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Sine of 36 Degrees

Date: 11/18/2001 at 21:07:38
From: Steven Kilby
Subject: Trig


   Methods of Computing Trig Functions   

Dr. Rick wrote that Ptolemy geometrically calculated the sine of 36 
degrees using the construction of a regular pentagon. How would this 

Date: 11/19/2001 at 16:11:22
From: Doctor Rick
Subject: Re: Trig

Hi, Steven.

Draw a regular pentagon. Its vertex angles are 180*3/5 = 108. Draw the 
diagonals. The triangle formed by one diagonal and two sides of the 
pentagon has angles of 108, 36 and 36 degrees. The triangle formed by 
one side and parts of the two closest diagonals has the same angles, 
so it is similar to the other triangle. The larger triangle is also 
divided into two of the smaller triangles and another isosceles 
triangle. Call the sides of the pentagon x, and the equal sides of the 
smaller isosceles triangle y. Thus:

                 x   /  /  \  \   x
                  /    /y  y\    \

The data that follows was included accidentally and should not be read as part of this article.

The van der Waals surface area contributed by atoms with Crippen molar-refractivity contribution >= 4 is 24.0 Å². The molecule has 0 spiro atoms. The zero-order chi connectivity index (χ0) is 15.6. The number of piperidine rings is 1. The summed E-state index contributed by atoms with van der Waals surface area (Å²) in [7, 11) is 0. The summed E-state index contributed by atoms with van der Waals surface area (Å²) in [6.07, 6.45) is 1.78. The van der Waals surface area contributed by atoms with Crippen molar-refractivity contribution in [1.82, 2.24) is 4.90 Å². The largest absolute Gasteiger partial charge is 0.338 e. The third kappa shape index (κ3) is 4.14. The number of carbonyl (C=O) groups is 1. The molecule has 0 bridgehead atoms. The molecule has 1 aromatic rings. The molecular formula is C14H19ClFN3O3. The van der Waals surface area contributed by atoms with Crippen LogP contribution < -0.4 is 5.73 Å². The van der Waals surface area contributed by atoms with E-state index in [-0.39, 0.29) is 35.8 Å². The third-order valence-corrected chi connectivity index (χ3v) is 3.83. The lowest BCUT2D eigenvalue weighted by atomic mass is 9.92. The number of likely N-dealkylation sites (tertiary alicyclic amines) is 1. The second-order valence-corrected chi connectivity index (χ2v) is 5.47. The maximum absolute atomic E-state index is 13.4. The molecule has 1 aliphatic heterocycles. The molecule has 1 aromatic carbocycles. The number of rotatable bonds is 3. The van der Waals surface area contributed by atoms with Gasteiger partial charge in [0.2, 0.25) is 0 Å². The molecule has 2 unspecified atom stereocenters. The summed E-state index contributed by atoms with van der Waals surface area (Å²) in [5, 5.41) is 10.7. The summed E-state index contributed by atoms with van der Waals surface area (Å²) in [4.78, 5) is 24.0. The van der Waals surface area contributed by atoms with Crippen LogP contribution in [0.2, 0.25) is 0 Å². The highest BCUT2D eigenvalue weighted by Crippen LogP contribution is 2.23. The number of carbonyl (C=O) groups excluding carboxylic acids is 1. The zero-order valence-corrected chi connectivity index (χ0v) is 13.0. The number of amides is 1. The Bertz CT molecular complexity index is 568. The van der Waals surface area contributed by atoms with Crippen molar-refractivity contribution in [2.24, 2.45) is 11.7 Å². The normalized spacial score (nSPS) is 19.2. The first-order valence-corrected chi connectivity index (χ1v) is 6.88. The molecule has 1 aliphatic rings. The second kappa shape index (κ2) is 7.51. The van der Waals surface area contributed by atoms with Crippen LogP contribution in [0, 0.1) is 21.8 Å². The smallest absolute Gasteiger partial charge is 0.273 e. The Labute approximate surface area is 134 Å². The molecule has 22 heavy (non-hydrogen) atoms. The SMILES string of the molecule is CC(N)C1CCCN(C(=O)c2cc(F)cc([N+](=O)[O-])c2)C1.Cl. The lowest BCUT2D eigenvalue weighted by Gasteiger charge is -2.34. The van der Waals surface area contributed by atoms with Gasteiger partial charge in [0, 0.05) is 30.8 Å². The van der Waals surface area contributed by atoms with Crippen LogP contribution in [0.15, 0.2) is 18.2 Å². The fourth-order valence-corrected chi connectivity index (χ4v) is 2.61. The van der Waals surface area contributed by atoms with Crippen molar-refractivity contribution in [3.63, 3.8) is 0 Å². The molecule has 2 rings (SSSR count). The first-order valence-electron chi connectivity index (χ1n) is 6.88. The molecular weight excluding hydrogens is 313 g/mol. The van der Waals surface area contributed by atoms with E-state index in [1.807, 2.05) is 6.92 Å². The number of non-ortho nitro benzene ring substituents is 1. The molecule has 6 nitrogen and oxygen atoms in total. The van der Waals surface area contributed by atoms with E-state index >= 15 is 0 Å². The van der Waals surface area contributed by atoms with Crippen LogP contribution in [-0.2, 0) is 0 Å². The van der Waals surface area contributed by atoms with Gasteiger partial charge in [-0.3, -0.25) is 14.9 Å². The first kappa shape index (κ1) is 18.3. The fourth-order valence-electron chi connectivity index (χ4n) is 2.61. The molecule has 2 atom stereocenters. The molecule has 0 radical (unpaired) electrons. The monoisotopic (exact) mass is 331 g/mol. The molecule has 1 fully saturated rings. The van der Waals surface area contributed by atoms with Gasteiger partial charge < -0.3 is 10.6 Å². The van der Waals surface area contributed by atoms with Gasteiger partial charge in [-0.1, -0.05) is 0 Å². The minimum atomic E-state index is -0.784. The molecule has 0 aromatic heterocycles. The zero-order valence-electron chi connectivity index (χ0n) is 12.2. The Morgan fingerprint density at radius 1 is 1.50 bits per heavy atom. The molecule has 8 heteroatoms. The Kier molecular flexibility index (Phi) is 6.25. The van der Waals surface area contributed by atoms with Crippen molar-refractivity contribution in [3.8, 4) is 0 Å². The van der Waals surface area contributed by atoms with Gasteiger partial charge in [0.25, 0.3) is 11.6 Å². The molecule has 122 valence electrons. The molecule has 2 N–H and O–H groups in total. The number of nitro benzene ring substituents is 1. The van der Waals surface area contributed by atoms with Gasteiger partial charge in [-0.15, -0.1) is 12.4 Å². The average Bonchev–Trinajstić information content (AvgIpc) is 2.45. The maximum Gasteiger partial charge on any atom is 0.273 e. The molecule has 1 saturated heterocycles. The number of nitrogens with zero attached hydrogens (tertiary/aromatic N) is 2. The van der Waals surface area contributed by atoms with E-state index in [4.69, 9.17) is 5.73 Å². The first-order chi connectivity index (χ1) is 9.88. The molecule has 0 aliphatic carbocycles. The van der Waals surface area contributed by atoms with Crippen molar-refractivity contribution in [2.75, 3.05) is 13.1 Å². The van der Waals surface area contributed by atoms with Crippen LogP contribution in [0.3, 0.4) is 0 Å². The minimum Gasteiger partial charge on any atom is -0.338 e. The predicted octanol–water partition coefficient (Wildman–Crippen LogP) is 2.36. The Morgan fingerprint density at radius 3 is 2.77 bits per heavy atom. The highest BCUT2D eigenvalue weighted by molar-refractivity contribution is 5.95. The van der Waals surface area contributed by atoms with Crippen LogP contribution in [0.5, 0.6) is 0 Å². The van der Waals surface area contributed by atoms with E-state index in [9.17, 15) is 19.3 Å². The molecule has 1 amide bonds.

/       /      \       \
          A     y   D          E   y      C

You can show that triangle BCD is isosceles, so that DC = x. Then the 
similarity of ABC and ADB gives this proportion:

  x/y = (x+y)/x

Rearrange to get a quadratic equation in y:

  x^2 = y(x+y)
  x^2 = xy + y^2
  y^2 + xy - x^2 = 0

Using the quadratic formula,

  y = (-x +or- sqrt(x^2 + 4*1*x^2))/2
    = x(-1 +or- sqrt(5))/2

The negative solution is spurious since y is a length, so

  y/x = (sqrt(5)-1)/2

The base of the big isosceles triangle is x+y:

  x+y = x(1+y/x)
      = x(sqrt(5)+1)/2

Now, draw a perpendicular from B to AC. It bisects AC, so we have a 
right triangle with hypotenuse x and leg (x+y)/2. Therefore the cosine 
of angle BAC is 

  cos(BAC) = (x+y)/(2x)
           = (sqrt(5)+1)/4

Angle BAC is 36 degrees. The sine of 36 degrees can now be found using 
the Pythagorean theorem. 

There is probably a neater way to derive this, but it's what I come up 
with on the fly. Our Dr. Math Archives can tell you more about 
pentagons, their construction, and the ratio (x+y)/x, which happens to 
be the Golden Ratio.

- Doctor Rick, The Math Forum   
Associated Topics:
High School Geometry
High School History/Biography
High School Triangles and Other Polygons
High School Trigonometry

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